Stinkbugs, they crawl across television screens, up walls and hover around lights.
These ugly, foul-smelling flying insects are feeling the cooling temperatures in their outside summer home and are heading indoors in search of a cozy winter retreat.
They will seek winter shelter in homes, office buildings, garages or sheds, Penn State experts said.
While they may be a nuisance in this region, the number of pests here is nothing compared with what residents of southeastern Pennsylvania, including as far west as Adams and Dauphin counties, are dealing with, bug experts said.
“We collect hundreds if not thousands around a house,” said Greg Krawczyk of the Penn State Fruit Research and Extension Center. “The pressure is not as heavy where you are as it is in southern Pennsylvania.”
Krawczyk is based in Biglerville, Adams County, just up the street from the National Apple Museum.
The heavy stinkbug infestation to the east does not necessarily mean the insects will be moving in droves to this region in the spring, Krawczyk said. Their patterns are so erratic it’s hard to tell, he said.
“The whole thing with the stinkbug is that the distribution of the insect is very random,” Krawczyk said. “In some areas there may be a lot of damage. But then a neighbor may wonder what they are talking about. Stinkbugs are very mobile.”
The almost square-shaped critter that is turning up everywhere is the brown marmorated stinkbug.
Locally, pest-control experts in the Johnstown area said they are getting some calls from people nervous about the bugs moving indoors.
“But it’s not as bad as it was last year,” said one woman.
Stinkbugs are not native to the United States and were accidentally introduced in this country in 1998, experts said.
The first record of detection in the United States was in Allentown. The bugs’ origins can be traced to China, Korea, Japan and Taiwan, where it is a significant pest to agricultural crops, said Steve Jacobs, Penn State senior extension associate.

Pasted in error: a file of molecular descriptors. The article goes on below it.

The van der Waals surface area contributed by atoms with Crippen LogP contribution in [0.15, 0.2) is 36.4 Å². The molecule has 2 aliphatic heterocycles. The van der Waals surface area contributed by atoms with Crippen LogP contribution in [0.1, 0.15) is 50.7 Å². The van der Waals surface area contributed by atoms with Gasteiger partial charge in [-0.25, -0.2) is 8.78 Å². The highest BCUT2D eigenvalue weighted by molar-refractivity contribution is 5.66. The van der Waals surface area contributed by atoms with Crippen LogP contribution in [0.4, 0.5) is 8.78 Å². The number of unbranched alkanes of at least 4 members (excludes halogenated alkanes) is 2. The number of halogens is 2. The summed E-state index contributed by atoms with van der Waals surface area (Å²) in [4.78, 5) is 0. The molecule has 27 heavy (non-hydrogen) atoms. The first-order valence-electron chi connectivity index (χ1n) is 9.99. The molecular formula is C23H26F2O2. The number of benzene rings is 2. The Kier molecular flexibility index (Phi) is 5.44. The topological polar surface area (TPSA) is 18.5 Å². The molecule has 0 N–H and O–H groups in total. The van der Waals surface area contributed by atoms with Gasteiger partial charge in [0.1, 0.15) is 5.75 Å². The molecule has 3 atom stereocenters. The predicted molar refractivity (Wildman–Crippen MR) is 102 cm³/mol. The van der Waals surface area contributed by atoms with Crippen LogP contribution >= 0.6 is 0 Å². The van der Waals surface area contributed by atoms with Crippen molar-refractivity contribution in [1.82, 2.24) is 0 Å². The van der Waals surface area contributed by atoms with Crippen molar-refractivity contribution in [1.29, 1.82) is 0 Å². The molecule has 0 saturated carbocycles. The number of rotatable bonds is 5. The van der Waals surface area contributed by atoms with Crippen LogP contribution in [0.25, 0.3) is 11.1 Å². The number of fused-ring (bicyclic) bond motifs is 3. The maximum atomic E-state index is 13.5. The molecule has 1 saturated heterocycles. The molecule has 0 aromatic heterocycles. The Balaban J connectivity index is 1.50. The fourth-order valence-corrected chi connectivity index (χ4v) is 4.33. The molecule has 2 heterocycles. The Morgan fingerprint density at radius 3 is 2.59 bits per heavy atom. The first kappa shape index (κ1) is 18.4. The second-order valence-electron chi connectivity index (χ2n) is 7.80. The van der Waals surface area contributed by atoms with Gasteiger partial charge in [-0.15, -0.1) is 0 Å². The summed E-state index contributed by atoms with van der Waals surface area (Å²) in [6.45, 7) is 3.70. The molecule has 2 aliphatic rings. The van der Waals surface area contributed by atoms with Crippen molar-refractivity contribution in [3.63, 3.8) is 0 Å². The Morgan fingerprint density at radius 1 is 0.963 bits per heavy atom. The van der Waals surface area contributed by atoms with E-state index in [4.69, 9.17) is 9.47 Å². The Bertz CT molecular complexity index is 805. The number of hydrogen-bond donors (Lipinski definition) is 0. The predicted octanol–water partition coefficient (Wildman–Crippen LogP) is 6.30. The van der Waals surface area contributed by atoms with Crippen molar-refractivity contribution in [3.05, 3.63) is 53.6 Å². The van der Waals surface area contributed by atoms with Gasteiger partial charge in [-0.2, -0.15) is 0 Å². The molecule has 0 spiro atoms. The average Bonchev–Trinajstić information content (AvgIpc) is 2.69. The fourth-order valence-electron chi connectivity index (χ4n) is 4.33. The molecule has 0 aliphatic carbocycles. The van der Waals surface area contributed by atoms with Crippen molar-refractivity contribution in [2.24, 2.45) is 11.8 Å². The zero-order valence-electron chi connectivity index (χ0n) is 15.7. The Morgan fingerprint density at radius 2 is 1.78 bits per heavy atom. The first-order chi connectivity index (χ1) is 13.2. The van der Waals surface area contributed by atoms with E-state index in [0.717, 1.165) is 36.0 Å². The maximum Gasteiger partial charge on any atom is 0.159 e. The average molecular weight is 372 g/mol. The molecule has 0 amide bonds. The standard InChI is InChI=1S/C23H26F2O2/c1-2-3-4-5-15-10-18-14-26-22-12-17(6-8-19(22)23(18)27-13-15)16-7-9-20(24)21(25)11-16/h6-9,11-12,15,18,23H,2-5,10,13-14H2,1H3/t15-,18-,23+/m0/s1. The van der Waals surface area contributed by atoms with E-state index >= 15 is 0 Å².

“As these things move, they’re moving in vehicles, trucks, trailers, cars,” Jacobs said.
The warm winter of 2012 provided good conditions for reproduction, possibly explaining why the infestation was so much greater in this region.
The 2013 winter was colder.
“A lot of it depends on how well they winter over,” Jacobs said. “It depends on their conditions for mating.”
Jacobs described them as about one-inch long with shades of brown on both upper and lower body surfaces. Anyone wanting a close look should see lighter bands on the antennae along with patches of coppery or bluish-metallic colored depressions on the head.
But Jacobs provides easier ways to identify stinkbugs.
“When they fly, they make a lot of noise,” he said. “When you kill them, they make a lot of stink.”
Depending on who you talk to, Jacobs said, some people think they smell like cilantro, a pungent-flavored culinary herb.
While stinkbugs are a pest to the homeowner, they can be downright destructive to home gardners and professional fruit growers.
A stinkbug infestation in a nectarine or peach orchard can wipe it out, Krawczyk said.
They have a pointed area on the mouth that they use to insert into fruit or garden vegetables and suck out the juice, he said.
Damage to apples also can be significant, but growers often are left with a crop they can sell for processed products such as juice or sauce.
But the price they get for the apples is often about 10 percent of what they can demand for table fruit, Krawczyk said.
“You can see the results (of stinkbug infestation) on the outside of the fruit,” he said. “But based on what we’re learning from Asia is that they don’t spread any disease and the fruit can still be used for juice or cider.”
Kathy Mellott covers agricultural and environmental issues for The Tribune-Democrat. Follow her on Twitter at twitter.com/kathymellotttd.